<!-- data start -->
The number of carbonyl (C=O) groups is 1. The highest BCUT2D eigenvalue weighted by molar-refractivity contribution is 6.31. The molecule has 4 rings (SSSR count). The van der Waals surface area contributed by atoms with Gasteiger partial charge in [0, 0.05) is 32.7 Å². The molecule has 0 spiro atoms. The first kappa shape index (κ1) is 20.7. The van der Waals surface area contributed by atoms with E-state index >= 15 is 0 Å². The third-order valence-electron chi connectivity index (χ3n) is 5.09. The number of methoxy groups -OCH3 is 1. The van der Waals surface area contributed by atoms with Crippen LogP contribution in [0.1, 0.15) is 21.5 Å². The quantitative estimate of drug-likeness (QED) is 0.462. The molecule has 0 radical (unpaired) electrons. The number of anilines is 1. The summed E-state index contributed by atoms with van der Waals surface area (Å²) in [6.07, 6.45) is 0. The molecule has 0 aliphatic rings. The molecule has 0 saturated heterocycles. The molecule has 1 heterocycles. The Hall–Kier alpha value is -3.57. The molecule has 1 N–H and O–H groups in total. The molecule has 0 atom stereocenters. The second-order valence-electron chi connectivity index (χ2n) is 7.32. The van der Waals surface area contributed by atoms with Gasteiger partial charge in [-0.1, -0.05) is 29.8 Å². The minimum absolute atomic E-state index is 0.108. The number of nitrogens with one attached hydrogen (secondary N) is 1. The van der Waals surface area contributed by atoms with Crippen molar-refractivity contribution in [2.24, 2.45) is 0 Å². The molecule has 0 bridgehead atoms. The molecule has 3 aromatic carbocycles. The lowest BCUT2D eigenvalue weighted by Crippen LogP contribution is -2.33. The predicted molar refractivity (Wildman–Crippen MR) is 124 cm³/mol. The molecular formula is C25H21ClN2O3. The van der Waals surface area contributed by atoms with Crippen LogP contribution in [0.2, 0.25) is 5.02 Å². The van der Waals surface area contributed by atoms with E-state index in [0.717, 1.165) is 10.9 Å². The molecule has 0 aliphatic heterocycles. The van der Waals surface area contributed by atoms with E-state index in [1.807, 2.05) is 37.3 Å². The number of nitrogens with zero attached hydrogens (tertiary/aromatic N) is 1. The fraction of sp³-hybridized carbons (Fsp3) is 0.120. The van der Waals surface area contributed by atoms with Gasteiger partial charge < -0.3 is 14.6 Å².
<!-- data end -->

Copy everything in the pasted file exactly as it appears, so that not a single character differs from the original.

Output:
The number of carbonyl (C=O) groups is 1. The highest BCUT2D eigenvalue weighted by molar-refractivity contribution is 6.31. The molecule has 4 rings (SSSR count). The van der Waals surface area contributed by atoms with Gasteiger partial charge in [0, 0.05) is 32.7 Å². The molecule has 0 spiro atoms. The first kappa shape index (κ1) is 20.7. The van der Waals surface area contributed by atoms with E-state index >= 15 is 0 Å². The third-order valence-electron chi connectivity index (χ3n) is 5.09. The number of methoxy groups -OCH3 is 1. The van der Waals surface area contributed by atoms with Crippen LogP contribution in [0.1, 0.15) is 21.5 Å². The quantitative estimate of drug-likeness (QED) is 0.462. The molecule has 0 radical (unpaired) electrons. The number of anilines is 1. The summed E-state index contributed by atoms with van der Waals surface area (Å²) in [6.07, 6.45) is 0. The molecule has 0 aliphatic rings. The molecule has 0 saturated heterocycles. The molecule has 1 heterocycles. The Hall–Kier alpha value is -3.57. The molecule has 1 N–H and O–H groups in total. The molecule has 0 atom stereocenters. The second-order valence-electron chi connectivity index (χ2n) is 7.32. The van der Waals surface area contributed by atoms with Gasteiger partial charge in [-0.1, -0.05) is 29.8 Å². The minimum absolute atomic E-state index is 0.108. The number of nitrogens with one attached hydrogen (secondary N) is 1. The van der Waals surface area contributed by atoms with Crippen molar-refractivity contribution in [2.24, 2.45) is 0 Å². The molecule has 0 bridgehead atoms. The molecule has 3 aromatic carbocycles. The lowest BCUT2D eigenvalue weighted by Crippen LogP contribution is -2.33. The predicted molar refractivity (Wildman–Crippen MR) is 124 cm³/mol. The molecular formula is C25H21ClN2O3. The van der Waals surface area contributed by atoms with Crippen LogP contribution in [0.2, 0.25) is 5.02 Å². The van der Waals surface area contributed by atoms with E-state index in [0.717, 1.165) is 10.9 Å². The molecule has 0 aliphatic heterocycles. The van der Waals surface area contributed by atoms with E-state index in [1.807, 2.05) is 37.3 Å². The number of nitrogens with zero attached hydrogens (tertiary/aromatic N) is 1. The fraction of sp³-hybridized carbons (Fsp3) is 0.120. The van der Waals surface area contributed by atoms with Gasteiger partial charge < -0.3 is 14.6 Å².